Farirai Machivenyika Senior Reporter
British American Tobacco Zimbabwe today pledged to continue its operations in the country during a tour of its premises by Information, Media and Publicity Minister Professor Jonathan Moyo.
The pledge by the company follows reports in some sections of the media that the company was closing its production plant in Zimbabwe.
The company’s managing director Mr Lovemore Manatsa made the pledge after a closed door meeting with Prof Moyo.
“As BAT Zimbabwe we are not divesting out of Zimbabwe if anything we are investing in the company in Zimbabwe.
“Over the past four years we have put in about US$5,4 million in infrastructure and particularly now in the distribution part of the business. So that was the point of engaging key stakeholders including the minister of information to put the point across that we are not divesting out of Zimbabwe,” he said.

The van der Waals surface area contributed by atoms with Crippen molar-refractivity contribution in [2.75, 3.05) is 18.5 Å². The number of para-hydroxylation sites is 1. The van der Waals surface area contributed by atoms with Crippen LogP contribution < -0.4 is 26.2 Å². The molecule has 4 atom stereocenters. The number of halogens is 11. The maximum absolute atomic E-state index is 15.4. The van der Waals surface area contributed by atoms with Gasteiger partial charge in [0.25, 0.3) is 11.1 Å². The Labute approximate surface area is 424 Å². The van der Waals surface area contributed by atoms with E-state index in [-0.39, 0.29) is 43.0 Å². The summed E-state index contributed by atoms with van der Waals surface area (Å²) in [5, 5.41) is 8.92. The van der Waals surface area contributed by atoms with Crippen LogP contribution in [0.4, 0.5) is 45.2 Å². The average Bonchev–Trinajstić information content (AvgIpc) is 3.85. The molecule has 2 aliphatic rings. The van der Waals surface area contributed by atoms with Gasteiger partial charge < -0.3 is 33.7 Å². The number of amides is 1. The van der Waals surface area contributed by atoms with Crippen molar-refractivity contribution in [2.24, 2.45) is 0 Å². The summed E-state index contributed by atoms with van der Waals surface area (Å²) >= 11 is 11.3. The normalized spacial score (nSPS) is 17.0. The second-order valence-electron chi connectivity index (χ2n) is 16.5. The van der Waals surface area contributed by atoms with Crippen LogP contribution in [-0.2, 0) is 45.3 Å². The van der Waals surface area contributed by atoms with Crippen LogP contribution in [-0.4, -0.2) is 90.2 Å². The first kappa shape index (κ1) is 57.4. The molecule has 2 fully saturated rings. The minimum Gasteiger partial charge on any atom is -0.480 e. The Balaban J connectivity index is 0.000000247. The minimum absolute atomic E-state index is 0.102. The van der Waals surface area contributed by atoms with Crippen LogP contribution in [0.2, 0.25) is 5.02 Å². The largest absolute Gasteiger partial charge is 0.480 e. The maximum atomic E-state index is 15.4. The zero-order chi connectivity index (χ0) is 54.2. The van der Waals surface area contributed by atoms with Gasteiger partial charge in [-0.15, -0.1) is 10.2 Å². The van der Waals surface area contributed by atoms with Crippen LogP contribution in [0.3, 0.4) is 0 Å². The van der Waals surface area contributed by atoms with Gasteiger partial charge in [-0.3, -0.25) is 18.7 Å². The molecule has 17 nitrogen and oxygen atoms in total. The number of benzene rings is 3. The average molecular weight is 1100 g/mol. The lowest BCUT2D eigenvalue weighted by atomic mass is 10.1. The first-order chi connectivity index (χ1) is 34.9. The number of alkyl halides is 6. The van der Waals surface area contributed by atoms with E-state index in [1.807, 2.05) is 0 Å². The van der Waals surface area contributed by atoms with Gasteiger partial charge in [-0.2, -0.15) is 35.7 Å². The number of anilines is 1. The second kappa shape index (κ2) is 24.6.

“As part of that engagement to make sure that we are not talking from the tops of our heads we invited them to come through to BAT headquarters here and walk through and appreciate what we are talking about and that is basically the reason why the minister and his team came in today.”
Mr Manatsa said they were committed to the country’s indigenisation policy.
“We are fairly confident that we are considered an indigenous player in this country through two vehicles – our Tobacco Empowerment Trust which owns 10,7 percent of the company and Employee Share Ownership Trust – which owns 10 percent. Both vehicles are in place and independent of BAT as a company,” he said. “We are here to stay and ensure that this business goes into the future on a sustainable basis.”
The company has a capacity to produce up to 2,5 billion cigarettes per year and is currently operating at approximately 70 percent of installed capacity due to demand.
The company produces for the domestic market.